If you live in the Midwest, it can be challenging to keep chickens warm and insulated in the winter. The fact is, learning how to keep chickens warm in the winter is NOT the same as how we would keep ourselves warm. Heat lamps, space heaters, and candles are not a good idea in a dry chicken coop full of hay, straw, and feathers. For some reason though, many people try to heat nature the same way we would our house, however we forget that these birds have survived for thousands of years without electric heat lamps.
Here are 5 simple ways to keep your chickens warm during the cold wintery days:
1 – Feed extra calories and protein
Keep feeding the chickens their regular food, but add a little cracked or crimped corn to their diet on the colder days. If you know the night is going to be extra cold, feed the cracked corn later in the afternoon, so they can digest it a little before roosting that evening. This will give them the extra calories needed to produce body heat in the coop. Don’t overdo the corn, just like with everything else, you can easily get too much of a good thing. If you are local here in Kansas City, you can go to a local Mill (I use May Milling in Grandview) to get organic / non-gmo cracked corn for around $17 per 50lb bag.
2 – Allow proper air flow, while minimizing drafts
As a general rule, do not have any vents open in the winter that are within 18″ of your roosting areas. This will allow the birds to comfortably roost together and share their body heat. Maintain good airflow in the lower levels of the coop though, because you do not want the air to get stagnant. Remember, do not create an air tight coop. If you are using the deep bedding method in the winter, maintaining proper airflow will also keep out the smell and keep things dry. In Kansas City, I open extra vents in the summer to keep the coop cool, but cover them with cardboard in the winter to insulate the coop.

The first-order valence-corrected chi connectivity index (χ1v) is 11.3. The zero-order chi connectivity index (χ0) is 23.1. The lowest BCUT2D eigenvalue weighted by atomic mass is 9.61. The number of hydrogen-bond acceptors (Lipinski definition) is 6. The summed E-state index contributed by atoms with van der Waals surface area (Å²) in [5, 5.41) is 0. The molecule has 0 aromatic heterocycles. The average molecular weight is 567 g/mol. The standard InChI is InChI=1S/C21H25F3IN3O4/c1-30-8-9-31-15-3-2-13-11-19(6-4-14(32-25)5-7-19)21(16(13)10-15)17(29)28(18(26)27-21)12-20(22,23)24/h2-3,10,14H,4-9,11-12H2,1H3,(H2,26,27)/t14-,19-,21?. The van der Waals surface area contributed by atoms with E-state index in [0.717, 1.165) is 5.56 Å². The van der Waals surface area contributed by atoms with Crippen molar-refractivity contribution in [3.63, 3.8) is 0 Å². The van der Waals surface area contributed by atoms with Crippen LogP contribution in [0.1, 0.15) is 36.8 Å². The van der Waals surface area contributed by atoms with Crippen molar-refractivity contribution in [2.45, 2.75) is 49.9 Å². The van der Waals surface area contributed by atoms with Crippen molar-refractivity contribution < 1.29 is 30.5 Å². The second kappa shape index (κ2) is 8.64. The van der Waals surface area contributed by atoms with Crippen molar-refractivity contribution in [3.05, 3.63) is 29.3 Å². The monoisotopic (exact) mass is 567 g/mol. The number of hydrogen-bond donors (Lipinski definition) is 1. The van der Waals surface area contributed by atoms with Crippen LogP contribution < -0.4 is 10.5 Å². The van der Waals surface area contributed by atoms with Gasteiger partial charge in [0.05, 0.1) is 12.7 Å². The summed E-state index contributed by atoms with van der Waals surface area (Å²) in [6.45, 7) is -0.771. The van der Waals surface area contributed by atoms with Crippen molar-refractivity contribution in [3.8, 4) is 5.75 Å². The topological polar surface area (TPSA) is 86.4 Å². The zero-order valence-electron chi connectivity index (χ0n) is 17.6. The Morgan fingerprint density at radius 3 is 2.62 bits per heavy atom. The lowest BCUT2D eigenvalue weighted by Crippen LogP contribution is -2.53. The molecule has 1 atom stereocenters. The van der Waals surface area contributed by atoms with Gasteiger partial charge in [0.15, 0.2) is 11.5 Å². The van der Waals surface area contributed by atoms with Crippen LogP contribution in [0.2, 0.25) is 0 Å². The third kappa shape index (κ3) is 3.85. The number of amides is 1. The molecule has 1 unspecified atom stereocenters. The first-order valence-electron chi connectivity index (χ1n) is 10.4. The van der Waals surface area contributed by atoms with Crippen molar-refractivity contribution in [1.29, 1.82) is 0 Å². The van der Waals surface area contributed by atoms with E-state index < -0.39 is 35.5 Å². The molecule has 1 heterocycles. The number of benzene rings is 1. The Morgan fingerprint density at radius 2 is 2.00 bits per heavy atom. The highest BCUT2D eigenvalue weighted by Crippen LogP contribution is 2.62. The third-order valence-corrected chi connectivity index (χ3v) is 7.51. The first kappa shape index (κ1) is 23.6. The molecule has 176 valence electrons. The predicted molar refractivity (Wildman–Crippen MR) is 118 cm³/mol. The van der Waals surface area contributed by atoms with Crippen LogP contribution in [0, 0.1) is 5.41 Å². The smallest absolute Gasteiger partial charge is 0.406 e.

3 – Feed a little extra fat
Around the holidays we all like to have a little comfort food to help us cozy up in the winter months. Your chicken are the same way. Here are a few easy comfort foods for your girls.
- Black Oil Sunflower Seeds (great protein, healthy fats, etc.)
- Suet Cakes (use ones with >6% protein)
- Meal Worms (great protein source and especially helpful just after molting season)
- Left Over Spaghetti (trust me, this occasional treat is hilarious to watch)
- Left Over Meat / Fish (any cooked meats that you have for dinner are generally ok for the birds)
NOTE: Do NOT use chicken sweaters. These are a novelty and are horrible for the birds. They damage feathers and prevent the birds from “fluffing”, which creates warm air pockets in their coats.
4 – Use extra bedding
Extra straw or wood shavings in the coop provide insulation, reduce smells, and absorb excess moisture. If you are in doubt, add another sleeve of straw just in case. Not only does this provide insulation, but it helps chickens have something fresh to scratch through, which prevents winter boredom.
5 – Keep water and food fresh
Using a heater in your coop is always a bad idea, unless you want fried chicken. Just suck it up and change their water 2x a day. Using warm water and keeping it fresh helps keep the birds hydrated and warm. I typically use two waterers and bring one inside to thaw while leaving the other one out until it is frozen. Then all I have to do is switch them out during the day. Adding a weekly tablespoon of apple cider vinegar and honey in the winter can also help boost their immune system. Always keep the water out of the coop when possible, though. The spilled water will create moisture in the coop, increasing the risk of frost bite. Food should always be kept dry, so either feed inside the coop or create a “lean-to” outside of the coop to keep the snow and rain out of the food container.
So there you go, a few easy tips to keep those birds warm in the cold winter months. If this was helpful to you, be sure to like the article and share it on your favorite social media outlet. Keep warm and drink some extra coffee!
Short Video: chickens in cold
3 Replies to “How to Keep Chickens Warm in the Winter | by Kris Edler”
I’m wondering if you’ve encountered the use of heat sinks adjacent to chicken coops?
I have not….
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